The boys basketball team at Central Christian School had a tough break this year, but the Tigers have reason to be optimistic about the future.
The Tigers finished in sixth place in the nine-team Mountain Valley League. In the past, that would have put them in position for a postseason berth, but a 7-3 vote by coaches before the season limited the league to three postseason spots.
“It is what it is,” said fourth-year Central Christian coach Brian Delamarter, who took the Tigers to the postseason after the 2017-18 season. “You kind of fell like everybody’s got the same opportunity to make the top 3.”
Overall, Delamarter is pleased with the Tigers’ (7-9 Mountain Valley, 10-12 overall) play this season, which is just two years removed from a 2-17 overall campaign in 2016-17.
“We’ve competed at a fairly high level, not so much against Trinity (Lutheran), but we can throw our schedule against anyone in the state and say we’ve played at a pretty high level,” he said.
While Central Christian lost handily both times it played Trinity Lutheran, ranked No. 7 in Class 1A, the No. 28 Tigers were competitive in games against No. 2 Damascus Christian and No. 13 Arlington.
One long standing issue for Central Christian could soon be a thing of the past. The Tigers have practiced at church gyms and played games at the Redmond Early Learning Center, across town from their school near Redmond Municipal Airport.
But the 27-year-old school is planning to start work this year on converting a 14,000 former office building, located next to the existing school, into a gymnasium and new music room.
“Having to practice at multiple spots and not having your own gym and now, prayerfully, having that will be a positive step in the right direction,” Delamarter said.
How quickly the building is renovated depends partly on the sale of two properties, one a building at Eagle Crest, the other 55 acres the school is planning to sell off Highway 97 on the north end of town. According to Spokesman archives, the school previously considered building a new campus at the north-end site as part of a larger development.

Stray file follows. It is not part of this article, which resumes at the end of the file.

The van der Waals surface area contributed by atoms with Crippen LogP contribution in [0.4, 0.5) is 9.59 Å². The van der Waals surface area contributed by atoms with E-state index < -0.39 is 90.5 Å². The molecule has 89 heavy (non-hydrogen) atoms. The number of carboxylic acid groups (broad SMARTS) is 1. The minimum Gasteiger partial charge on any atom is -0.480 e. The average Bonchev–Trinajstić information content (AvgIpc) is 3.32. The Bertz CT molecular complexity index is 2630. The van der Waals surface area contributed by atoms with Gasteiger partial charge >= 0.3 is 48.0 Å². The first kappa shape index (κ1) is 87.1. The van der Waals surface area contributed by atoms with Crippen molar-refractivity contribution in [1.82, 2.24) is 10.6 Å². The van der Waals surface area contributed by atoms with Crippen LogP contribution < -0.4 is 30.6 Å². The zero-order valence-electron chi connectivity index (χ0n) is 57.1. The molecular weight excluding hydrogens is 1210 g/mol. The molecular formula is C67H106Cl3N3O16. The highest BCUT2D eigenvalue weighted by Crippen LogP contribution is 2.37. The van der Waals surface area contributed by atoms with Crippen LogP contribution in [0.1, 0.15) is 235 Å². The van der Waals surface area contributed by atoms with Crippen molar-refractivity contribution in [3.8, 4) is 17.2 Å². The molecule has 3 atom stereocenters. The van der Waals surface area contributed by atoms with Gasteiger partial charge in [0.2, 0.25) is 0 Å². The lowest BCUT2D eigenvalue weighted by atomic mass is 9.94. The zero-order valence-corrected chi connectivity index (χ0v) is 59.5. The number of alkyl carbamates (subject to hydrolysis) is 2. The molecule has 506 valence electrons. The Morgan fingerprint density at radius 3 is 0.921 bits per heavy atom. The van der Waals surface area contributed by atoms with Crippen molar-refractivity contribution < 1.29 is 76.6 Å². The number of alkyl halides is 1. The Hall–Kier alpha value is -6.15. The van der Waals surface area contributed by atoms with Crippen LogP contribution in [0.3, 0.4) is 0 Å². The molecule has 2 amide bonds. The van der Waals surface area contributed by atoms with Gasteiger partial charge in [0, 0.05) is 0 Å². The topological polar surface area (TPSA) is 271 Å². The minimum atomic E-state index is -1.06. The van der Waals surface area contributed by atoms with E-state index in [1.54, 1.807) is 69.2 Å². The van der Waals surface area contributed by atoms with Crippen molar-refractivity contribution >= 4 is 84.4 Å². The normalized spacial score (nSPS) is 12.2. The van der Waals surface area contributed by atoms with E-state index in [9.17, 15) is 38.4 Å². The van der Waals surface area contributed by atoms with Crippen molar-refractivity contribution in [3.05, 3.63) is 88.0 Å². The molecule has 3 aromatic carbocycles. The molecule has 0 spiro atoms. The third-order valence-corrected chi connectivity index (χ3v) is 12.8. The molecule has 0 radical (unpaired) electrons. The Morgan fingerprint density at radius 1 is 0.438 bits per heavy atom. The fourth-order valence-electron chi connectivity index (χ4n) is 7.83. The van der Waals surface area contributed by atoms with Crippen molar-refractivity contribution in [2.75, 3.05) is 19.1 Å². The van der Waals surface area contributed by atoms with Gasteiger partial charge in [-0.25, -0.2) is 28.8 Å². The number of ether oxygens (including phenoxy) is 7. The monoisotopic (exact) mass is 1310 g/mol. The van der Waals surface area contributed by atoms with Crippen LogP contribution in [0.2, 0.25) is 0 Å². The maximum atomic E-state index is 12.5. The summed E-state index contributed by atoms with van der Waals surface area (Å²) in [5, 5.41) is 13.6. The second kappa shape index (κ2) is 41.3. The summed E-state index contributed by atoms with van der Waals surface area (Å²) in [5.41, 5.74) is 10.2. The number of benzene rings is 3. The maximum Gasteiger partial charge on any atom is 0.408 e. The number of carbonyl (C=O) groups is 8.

They would like to start construction by early summer and have the gym open by fall, Delamarter said.
The new 400-to-500 seat gym will allow Central Christian to run multiple practices at the same time, including for middle school teams, Delamarter said.
“It won’t be just solely for our sports teams,” he said. “There will be plenty of other events we can host that we now have to have outside of school.”
Along with the gym and music room, the new building will have a lobby, full weight room, kitchen and storage area, Delamarter said. Among the challenges of the project will be raising the gym’s ceiling to Oregon School Activities Association standards.
The players are looking forward to having a nearby facility.
“It will be nice not having to travel to RELC, being able to walk right over,” said junior Jace Mills, who leads the Tigers in scoring at around 18 points per game.
The new gym will help the players in practice and might even be an enticement to some kids who would now play at other schools, Delamarter said.
“We only get a certain amount of time at RELC,” he said. “If we can get here at 6:30 in the morning and shoot a couple hundred shots before school, that will help.”
The early practices will make a significant difference, said sophomore Josh Biever, who is averaging 16 points a game.
“It’s hard to just go shoot around,” he said.
Biever has also seen the way things operate at larger schools. He was a first-team all-division running back at Ridgeview in the 2018 season.
The new gym will also provide a home court advantage that’s tough for Central Christian to find in a building it borrows, Delamarter said.
“It will be nice to step on the court with the big tiger in the middle,” he said.
With the new gym and eighth grade players moving up, the program looks to grow by adding a junior varsity program in the future, Delamarter said. Central Christian is only losing three seniors from its nine-man roster.
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